Monday, June 17, 2019

Migrant Pollinators In My Backyard.

A White Winged Dove sitting amongst some white blossoms on top of a Saguaro cactus.In support of National Pollinator Week, I’ve decided to showcase a pair of very welcome summer visitors to Southern Arizona, the White Winged Dove (Zenaida asiatica) and the Lesser Long-Nosed Bat (Leptonycteris yerbabuenae). These species have several things in common: they are super-pollinators, they migrate between southern Arizona and Mexico and they are both flying around in abundance in my neighborhood.

Although I have lived in the Sonoran desert for many years, I have to admit that I paid very little attention to the doves around me. I had heard their calls (they are hard to miss), but I attributed most of that to Mourning Doves without giving it much thought. All that changed a little over a month ago when I opened my bedroom curtain and came face-to-face with a bird sitting on a nest. It was so close to my window that I could have reached out and touched it. In order not to disturb it, I quickly and quietly closed the curtain. But, not before surreptitiously taking a photo. I showed the picture to a co-worker who excitedly said. “That’s a White Winged Dove! They are so cool!” I
2 white winged doves (an adult and a juvenile) sitting in a nest in the branches of a tree.
White Winged Dove Adult & Juvenile
wondered why and thus began my new-found fascination with this bird.

White Winged Doves appear in southern Arizona in late spring to begin their breeding season here. What makes them special is that they migrate at this time to correspond with the reproductive cycle of the iconic Saguaro cactus (Carnegeia gigantea). Saguaros begin flowering from late April until mid-June; fruiting and ripening take place in June and July. As soon as they get to town, White Winged Doves start visiting the saguaros. They hop from one cactus to another sipping nectar and picking at seeds until the fruit comes in and the feasting begins. It is this flitting to and fro that makes them exceptional pollinators as they fly with pollen all over them. The doves are also adept at dispersing seeds; they scatter them everywhere they go. Here is a video of them in action.

The White Winged Dove and the saguaro are a perfect example of Mutualism in nature. This is when two species depend on and benefit from each other. The doves rely nearly exclusively on the saguaro for water and nutrients and the cactus needs the birds to spread its seeds and pollen.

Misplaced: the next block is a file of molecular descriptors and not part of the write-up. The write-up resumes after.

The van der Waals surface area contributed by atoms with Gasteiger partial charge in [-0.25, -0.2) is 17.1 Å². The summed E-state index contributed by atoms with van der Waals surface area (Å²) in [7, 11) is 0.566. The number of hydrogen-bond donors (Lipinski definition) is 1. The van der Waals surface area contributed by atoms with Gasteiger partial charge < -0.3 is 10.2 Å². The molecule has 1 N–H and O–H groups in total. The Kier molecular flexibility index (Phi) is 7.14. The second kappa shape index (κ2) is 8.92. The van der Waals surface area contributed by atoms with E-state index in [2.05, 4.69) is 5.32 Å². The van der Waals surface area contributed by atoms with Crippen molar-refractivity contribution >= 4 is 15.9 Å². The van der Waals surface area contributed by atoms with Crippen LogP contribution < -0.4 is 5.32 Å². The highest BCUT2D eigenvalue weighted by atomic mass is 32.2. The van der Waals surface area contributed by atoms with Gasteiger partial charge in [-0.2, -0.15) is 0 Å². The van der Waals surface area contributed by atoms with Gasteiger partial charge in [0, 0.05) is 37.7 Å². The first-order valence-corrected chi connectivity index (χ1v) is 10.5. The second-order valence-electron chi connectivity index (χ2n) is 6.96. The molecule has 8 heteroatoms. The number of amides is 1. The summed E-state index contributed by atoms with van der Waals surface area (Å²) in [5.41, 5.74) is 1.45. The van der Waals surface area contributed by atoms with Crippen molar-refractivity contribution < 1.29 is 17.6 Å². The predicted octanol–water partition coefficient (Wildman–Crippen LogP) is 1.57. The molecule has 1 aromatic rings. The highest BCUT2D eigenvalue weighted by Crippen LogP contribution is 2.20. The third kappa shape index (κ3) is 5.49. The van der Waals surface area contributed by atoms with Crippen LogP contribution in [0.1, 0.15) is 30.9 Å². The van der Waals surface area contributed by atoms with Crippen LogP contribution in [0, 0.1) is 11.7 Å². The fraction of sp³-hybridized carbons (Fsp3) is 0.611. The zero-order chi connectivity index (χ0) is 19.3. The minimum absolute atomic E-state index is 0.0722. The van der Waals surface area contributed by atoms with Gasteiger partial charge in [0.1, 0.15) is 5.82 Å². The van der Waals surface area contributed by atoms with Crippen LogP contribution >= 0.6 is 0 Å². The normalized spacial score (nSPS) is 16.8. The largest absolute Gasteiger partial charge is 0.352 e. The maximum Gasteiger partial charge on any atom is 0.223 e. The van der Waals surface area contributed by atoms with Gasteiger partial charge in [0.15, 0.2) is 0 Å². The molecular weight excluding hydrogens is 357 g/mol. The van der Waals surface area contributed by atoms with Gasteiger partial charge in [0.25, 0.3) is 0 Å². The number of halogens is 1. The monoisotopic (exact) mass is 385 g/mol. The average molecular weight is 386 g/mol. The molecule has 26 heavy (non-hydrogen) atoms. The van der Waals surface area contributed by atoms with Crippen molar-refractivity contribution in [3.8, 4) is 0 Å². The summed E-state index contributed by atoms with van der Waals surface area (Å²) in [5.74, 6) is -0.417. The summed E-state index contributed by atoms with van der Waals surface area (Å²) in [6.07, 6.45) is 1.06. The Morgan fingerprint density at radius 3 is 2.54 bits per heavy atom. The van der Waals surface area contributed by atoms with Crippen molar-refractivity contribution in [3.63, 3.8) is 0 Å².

Thousands of bats in flight at sunset.
Lesser Long-nosed Bats travel at least 1,000 miles north from Mexico to join us here in southern Arizona for pretty much the same reasons as the dove: to have babies and take advantage of the cactus buffet. In response to the presence of these pollinators, the saguaros have generously adapted to provide for both day and night feeders. Not only do their flowers bloom at night and stay open until the afternoon of the following day, nectar is produced in the night and in the morning. There is clearly enough for everyone!

a close up of a Lesser Long-nosed Bat on a black background approaching a white cactus blossom.
Lesser Long-nosed Bat
Saguaro cacti are not the only form of succulent on the menu for Lesser Long-nosed Bats. They also feed on various types of agave. In fact, those people who love tequila (okay, maybe not the morning after) owe a debt of gratitude to these bats. Simply put, without bats pollinating agave in the natural manner, there would be no tequila. As the demand for more, and higher quality, tequila has increased the attention paid to these creatures has also increased. Once on the endangered list, these little guys have made a comeback in part due to those growers preserving safe migratory pathways for them. Nothing has proven to be as successful in getting a good crop as the old bat standby. Rarely does increased human demands bring back a species from the brink, but this seems to be the case here. Here is an interesting video with more on this.

Two White Winged Doves sitting close together with their heads resting on each other.
Dove Love
I spent weeks peeking at the bird family in my bedroom tree; it was as if I was in on a secret world. I learned that both parents take turns sitting on the nest and, although their markings are essentially the same, I came to recognize each individual. They laid two eggs, but only one survived. That baby was remarkably strong and beautiful and gifted (do I sound like a proud relative?) and was up and out in no time. Now all that is left in their spindly little nest is the left-behind unhatched egg. It seems sad now. White Winged Doves are monogamous, at least through a mating season, and sometimes reuse a nest, so I take a look everyday hoping they’ve come back. I wish I had a picture to share, but I was worried about disrupting them, so the only pictures I have are through screen and glass and the details are hard to see. However, this blog has some pictures that show just what I was seeing. If you like birds in general or just want to see some truly amazing bird pictures, check out these 2018 Audubon Society Award Winners.

Submitted by Pam

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